So when Florence tells us “it firmly believes, professes, and proclaims that those not living within the Catholic Church, not only pagans, but also Jews and heretics and schismatics cannot become participants in eternal life,” we have to read between the lines.
To paraphrase it according to Harden and McElhinney, what Florence really meant to say was: “it firmly believes, professes, and proclaims that those not living within the Catholic Church, not only pagans, but also Jews and heretics and schismatics cannot become participants in eternal life—excepting, of course, for the 99% of the heathen who can become participants in eternal life.”
We can quibble over the exact percentiles if you like. I’ll cede you 2% or 5% or 10%. Makes no difference. To suppose that Florence is actually making allowance for the vast majority of pagans who ever lived and died doesn’t strike me as a plausible assumption. But I’ll leave the reader to draw his own conclusions.
5. And there are two additional difficulties: first of all, note the adversative construction: “not only pagans, but also Jews and heretics and schismatics.”
It goes from those who know the least to those who know the most—from those with the least contact to those with the most.
Now, is this adversative construction saying that ignorance is an attenuating or exculpable circumstance? Quite the contrary! It is saying that even if you’re in a position to know much more—even if you’re a mere schismatic, which is the least culpable category, you are still damned. So the actually wording of the statement treats ascending degrees of ignorance as an aggravating rather than a mitigating circumstance, much less exculpatory.
6.Finally, what Harden and McElhinney are doing here is to harmonize one magisterial contradiction by invoking yet another magisterial contradiction. What about the parallel tradition of the invincibly ignorant?
The presupposition of the exclusionary formula is that saving grace is sacramental grace. God has channeled his saving grace through the means of grace. And only the true church, by virtue of apostolic succession, has access to valid sacraments.
Beyond the distinction between valid and invalid sacraments, a further distinction was drawn between valid and irregular sacraments in the case of those who retain a sufficient affiliation with true church that, although alienated from her communion, still had valid sacraments. As McElhinney himself puts it:
<< We know with certainty where the Church is; we are without certainty as to where the Church is not. When churches and ecclesial communities broke away from the one, true church, they cannot help but take doctrines and certain rites with them, and many, to this day, still retain their efficacy. Obviously the degree of grace in each situation differs somewhat. For example, where there is still a valid priesthood all the Fountains of Grace (Sacraments) are available. If Apostolic Succession is lacking, there is still the valid Rite of Baptism. And even where the Rite of Baptism is denied, there is still the Holy Scriptures, which can excite in the believer a love for Our Lord and a longing to be a member of His Body the Church. All of these gifts, as the Second Vatican Council taught, come from the one Church of Christ and receive their efficacy from her. >>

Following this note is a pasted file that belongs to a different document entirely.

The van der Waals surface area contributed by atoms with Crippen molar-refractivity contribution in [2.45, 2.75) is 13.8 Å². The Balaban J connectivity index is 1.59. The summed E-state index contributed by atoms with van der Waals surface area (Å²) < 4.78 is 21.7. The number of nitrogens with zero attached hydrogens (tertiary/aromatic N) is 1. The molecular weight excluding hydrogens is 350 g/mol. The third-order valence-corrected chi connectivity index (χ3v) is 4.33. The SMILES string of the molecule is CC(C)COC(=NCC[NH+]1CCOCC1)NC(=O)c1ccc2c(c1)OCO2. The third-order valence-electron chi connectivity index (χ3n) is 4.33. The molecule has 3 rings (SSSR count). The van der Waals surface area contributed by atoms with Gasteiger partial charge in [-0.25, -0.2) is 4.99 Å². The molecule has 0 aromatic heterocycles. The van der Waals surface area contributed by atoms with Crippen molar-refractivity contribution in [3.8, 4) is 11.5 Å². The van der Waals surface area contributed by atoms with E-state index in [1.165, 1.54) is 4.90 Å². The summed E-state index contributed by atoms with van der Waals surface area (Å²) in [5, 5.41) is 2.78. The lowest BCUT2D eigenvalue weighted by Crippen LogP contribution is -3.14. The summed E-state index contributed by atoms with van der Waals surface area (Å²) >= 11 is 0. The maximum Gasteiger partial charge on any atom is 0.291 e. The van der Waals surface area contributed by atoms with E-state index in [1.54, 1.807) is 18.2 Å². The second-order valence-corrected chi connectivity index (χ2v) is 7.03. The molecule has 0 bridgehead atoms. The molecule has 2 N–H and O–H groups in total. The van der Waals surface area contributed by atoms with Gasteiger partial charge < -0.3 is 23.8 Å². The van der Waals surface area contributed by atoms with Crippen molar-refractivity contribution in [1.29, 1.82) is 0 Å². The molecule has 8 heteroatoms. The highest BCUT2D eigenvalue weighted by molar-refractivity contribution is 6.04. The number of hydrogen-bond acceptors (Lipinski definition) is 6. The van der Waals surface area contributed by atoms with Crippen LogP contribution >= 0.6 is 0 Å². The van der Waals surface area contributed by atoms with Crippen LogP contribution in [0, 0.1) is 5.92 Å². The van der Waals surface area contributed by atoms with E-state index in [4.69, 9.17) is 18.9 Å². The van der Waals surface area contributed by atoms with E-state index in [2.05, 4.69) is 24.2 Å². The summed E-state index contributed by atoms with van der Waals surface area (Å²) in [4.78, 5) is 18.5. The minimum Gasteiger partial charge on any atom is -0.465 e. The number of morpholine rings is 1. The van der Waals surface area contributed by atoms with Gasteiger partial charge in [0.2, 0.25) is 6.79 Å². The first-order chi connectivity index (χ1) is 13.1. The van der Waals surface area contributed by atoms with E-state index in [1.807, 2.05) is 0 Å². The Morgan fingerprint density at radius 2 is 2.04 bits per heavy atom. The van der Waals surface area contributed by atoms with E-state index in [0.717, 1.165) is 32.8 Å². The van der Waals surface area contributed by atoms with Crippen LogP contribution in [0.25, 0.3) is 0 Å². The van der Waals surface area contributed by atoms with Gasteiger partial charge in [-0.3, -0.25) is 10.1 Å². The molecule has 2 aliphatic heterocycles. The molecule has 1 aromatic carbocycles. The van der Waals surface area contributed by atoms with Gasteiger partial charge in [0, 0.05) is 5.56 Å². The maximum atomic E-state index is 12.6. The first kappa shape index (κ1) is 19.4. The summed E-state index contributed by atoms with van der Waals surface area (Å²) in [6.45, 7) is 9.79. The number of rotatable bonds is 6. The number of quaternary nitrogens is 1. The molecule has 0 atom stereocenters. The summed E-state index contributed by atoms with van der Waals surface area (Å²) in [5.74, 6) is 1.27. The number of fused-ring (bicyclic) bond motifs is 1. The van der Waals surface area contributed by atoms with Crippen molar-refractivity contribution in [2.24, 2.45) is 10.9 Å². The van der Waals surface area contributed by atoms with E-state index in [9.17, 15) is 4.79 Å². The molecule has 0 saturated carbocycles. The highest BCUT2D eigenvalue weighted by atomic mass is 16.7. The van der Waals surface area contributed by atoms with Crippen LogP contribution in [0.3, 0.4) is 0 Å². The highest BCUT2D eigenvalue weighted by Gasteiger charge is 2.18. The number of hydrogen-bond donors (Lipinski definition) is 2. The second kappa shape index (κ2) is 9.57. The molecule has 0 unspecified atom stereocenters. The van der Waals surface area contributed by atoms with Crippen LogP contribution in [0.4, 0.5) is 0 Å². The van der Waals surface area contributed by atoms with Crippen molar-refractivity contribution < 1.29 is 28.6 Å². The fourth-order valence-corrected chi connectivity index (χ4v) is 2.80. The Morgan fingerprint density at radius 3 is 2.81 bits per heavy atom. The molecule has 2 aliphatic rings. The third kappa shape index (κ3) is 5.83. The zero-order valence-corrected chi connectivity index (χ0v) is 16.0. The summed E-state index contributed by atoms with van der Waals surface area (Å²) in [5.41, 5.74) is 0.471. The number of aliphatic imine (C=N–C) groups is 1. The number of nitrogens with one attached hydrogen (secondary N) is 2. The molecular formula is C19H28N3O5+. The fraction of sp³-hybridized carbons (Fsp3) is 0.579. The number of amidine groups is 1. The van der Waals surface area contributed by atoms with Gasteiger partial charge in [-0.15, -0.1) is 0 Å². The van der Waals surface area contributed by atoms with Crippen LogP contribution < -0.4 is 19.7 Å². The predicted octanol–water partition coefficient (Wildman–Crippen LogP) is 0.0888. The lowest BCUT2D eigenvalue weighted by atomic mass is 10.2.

There is, indeed, a certain logic to this exception—if you grant the premise. But that very logic cuts against extending the grace of God to those with absolutely no such corporate connection to the visible church. For a Catholic to say that Muslims and Jews and Hindus and Buddhists can be saved is to decouple saving grace from the means of grace—in which case the priesthood is superfluous.
Because Catholic tradition is so very diverse, you can always quote from something in early Catholic tradition to support later Catholic tradition, but that does nothing to harmonize the diversity itself. Rather, it gives you parallel traditions with linear consistency and horizontal inconsistency. Each individual tradition may have a certain inner consistency, but be inconsistent with a parallel tradition.
McElhinney later quotes from Pius IX and Pius X. But while these may reflect a tradition feeding into Vatican II, they do not supply the Sitz-im-Leben for Florence or Lateran IV.
<< And as far as "clarity" it seems to this author that the Church has clarified herself continually when certain tenants of the faith are misrepresented. This has been accompanied by a development in doctrine and understanding. >>
<< Perhaps Dr. Art Sippo put it best… There was a clear development in doctrine from Bl. Pope Pius IX and his successors up to and including Vatican II, which crystallized the developments in a Dogmatic Constitution of no small degree of magisterial weight. The authentic understanding of this teaching has further been expounded upon in the magisteriums of Pope Paul VI and Pope John Paul II. >>
Note the bait-and-switch scam. McElhinney began by invoking the Sitz-im-Leben of Florence, but ends by invoking the development of doctrine. Yet these are contradictory criteria. The Sitz-im-Leben is tied to original intent, based on the life-situation of the original speakers. The development of doctrine is not tied to original intent. Rather, its frame of reference is the chronological position and historical viewpoint of those who are living centuries after the sociological setting of the original document. And it indulges in a frankly anachronistic reading of the original by having it shoehorn into a retrospective trajectory of which the original framers had no cognizance or precognition.
Like the Cheshire cat, the Catholic Church seems quite tangible and substantial at first sight, but when you try to pin down its claims, it does a slow-mo vanishing act.